If you live in the Northeast or know anyone who does you already know what a horrific thing this past winter was. There were monster piles of snow. Then it warmed up and they turned into monster piles of slush. Then the temperature plunged and the slush turned to rock-hard ice. And stayed that way for months. When Bill dropped me at the Poughkeepsie train station on my way to the ASJA conference in late April, I gasped as we drove in: Piled up against the side of the station, more than a story high, was a mountainside made of dirty, hard-packed snow that obviously had been transported there to get it out of the way somewhere else. I bet some of it is still there.
A few things turned this past winter even worse in our household. First, there were kidney stones. Bill was told he had large stones in both kidneys that required serious medical intervention. He hates Western medicine so he decided he would treat them himself with lemon juice and then apple cider vinegar diluted in endless glasses of water. It worked, to my amazement, but it took much of the winter, during which time Bill stayed mostly stretched out in his white leather recliner.
The recliner is at the exact center of our rather small house. There is no way Bill can speak or even belch in that spot without my hearing it, wherever I may be, unless I put headphones on. It didn’t help that he was miserable and in pain and generally inclined to gripe, or that he couldn’t go much of anywhere else.
I couldn’t either. A massive amount of work kept me at my desk most of the time. Plus, early in the winter I managed to injure my rotator cuff on the right side. I was in a fair amount of pain myself and at one point the two of us shared a hot-water-and-ginger compress in an attempt to cure both his kidneys and my shoulder. Unable to put any weight on my right arm, there was no way I could go to yoga class, and yoga is one of the things that keep me sane.
So there we were, trapped and grumpy. Bill craved attention. I mostly craved being left alone. The more I wanted space, the more he wanted interaction, a perfectly unhappy spiral. And so, for fleeting moment, I asked myself the unthinkable. Why was I moving across the country (in an RV!) with a man who, most of the time, I just wanted him to get away from me? Was I sure I wanted to do this? Should I consider splitting up instead? This line of thought didn’t get me very far. One of the few things I’ve known for sure for the past 19 years is that Bill and I belong together. Any serious thought of separation was met by the certainty that if I ever made that move I’d regret it immediately and forever. But in the moment, all I could feel was trapped and claustrophobic. There seemed to be very little joy in our marriage.
Time passed, and things got better. It helped when, around Christmas, I read an article about a woman who literally worked herself to death and began slacking off my own work schedule a bit, letting some things happen late or not at all in exchange for one work-free day every week. The worst of the winter went by. Bill’s kidneys hurt less, and he became more mobile.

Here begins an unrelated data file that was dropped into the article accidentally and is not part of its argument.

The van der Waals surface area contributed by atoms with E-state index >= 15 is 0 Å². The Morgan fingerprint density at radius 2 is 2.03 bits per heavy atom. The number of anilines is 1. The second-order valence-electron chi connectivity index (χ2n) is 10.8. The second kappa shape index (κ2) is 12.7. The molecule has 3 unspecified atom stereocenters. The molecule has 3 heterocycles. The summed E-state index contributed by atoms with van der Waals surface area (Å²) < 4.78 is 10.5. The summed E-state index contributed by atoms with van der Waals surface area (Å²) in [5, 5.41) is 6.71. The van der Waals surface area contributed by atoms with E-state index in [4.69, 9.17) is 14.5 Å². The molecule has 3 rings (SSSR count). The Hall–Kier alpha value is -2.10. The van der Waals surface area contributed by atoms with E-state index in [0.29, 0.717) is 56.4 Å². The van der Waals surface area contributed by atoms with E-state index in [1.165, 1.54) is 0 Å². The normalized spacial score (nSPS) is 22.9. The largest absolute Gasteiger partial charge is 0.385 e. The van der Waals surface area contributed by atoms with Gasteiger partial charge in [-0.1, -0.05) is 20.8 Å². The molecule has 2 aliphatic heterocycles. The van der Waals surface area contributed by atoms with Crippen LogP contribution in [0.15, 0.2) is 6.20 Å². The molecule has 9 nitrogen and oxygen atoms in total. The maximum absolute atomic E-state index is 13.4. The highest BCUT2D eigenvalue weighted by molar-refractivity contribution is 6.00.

The joy was still missing though. I was still working too hard, or Bill was too focused on planning the move, or for whatever other reason. So we did two things that always work whenever our marriage hits a snag. The first is, we talked about it. I told him how claustrophobic and unhappy I’d been feeling, and how I was much less connected to him than usual.
He apologized for his kidney pain-inspired grumpiness. But then he said something that surprised me: He thought our disconnect was because his heart was already in Seattle, whereas mine was still here. And he was afraid that my subconscious didn’t really want to move.
“Of course I have mixed feelings about it, I love it here,” I said. “And I’m sure my subconscious may not want to move. But I’m confident that my conscious mind will get the rest of me to the West Coast.”
That seemed to satisfy him. Then we did the second thing that always helps, we went out together for some fun. We had brunch in Kingston and then set out on our favorite stroll by the edge of the Rondout Creek, past the tugboat museum, and the marina full of pleasure boats, the PT boat being restored, the waterside restaurants and leftover warehouses.
As we started on our walk, I thought back to a night early in our relationship, years before we married. We’d been fighting all evening and were now going out together somewhere, though I don’t remember where. I don’t remember what we were fighting about either—probably nothing of substance—but I do remember that I was completely furious at Bill, and had been for hours and hours. As I opened the door to get in the car I thought to myself that I would be perfectly happy if he left and I never saw him again. But the reasoning part of my brain reminded me that this was temporary, that he was the man I had chosen to be with, would likely be spending my life with, and that, at least most of the time, I was a lot happier with him than I was without him. Having remembered all this, I got in the car with him.
Now, standing next to him more than a decade later, I thought back to that evening. And I knew that I would always remind myself again, and again, any time, as many times as I needed, that my life without him would be immeasurably sadder and emptier. That he was my life’s partner and we belonged together.
I put my hand in the crook of his elbow. I wanted to say all this to him, about how I would remind myself as many times as it took that I loved him. But I knew it would come out sounding wrong. So instead I just said, “I’m not going anywhere.”
“I hope not,” he answered. He put his other hand on top of mine.
Then we walked off together along the creek.
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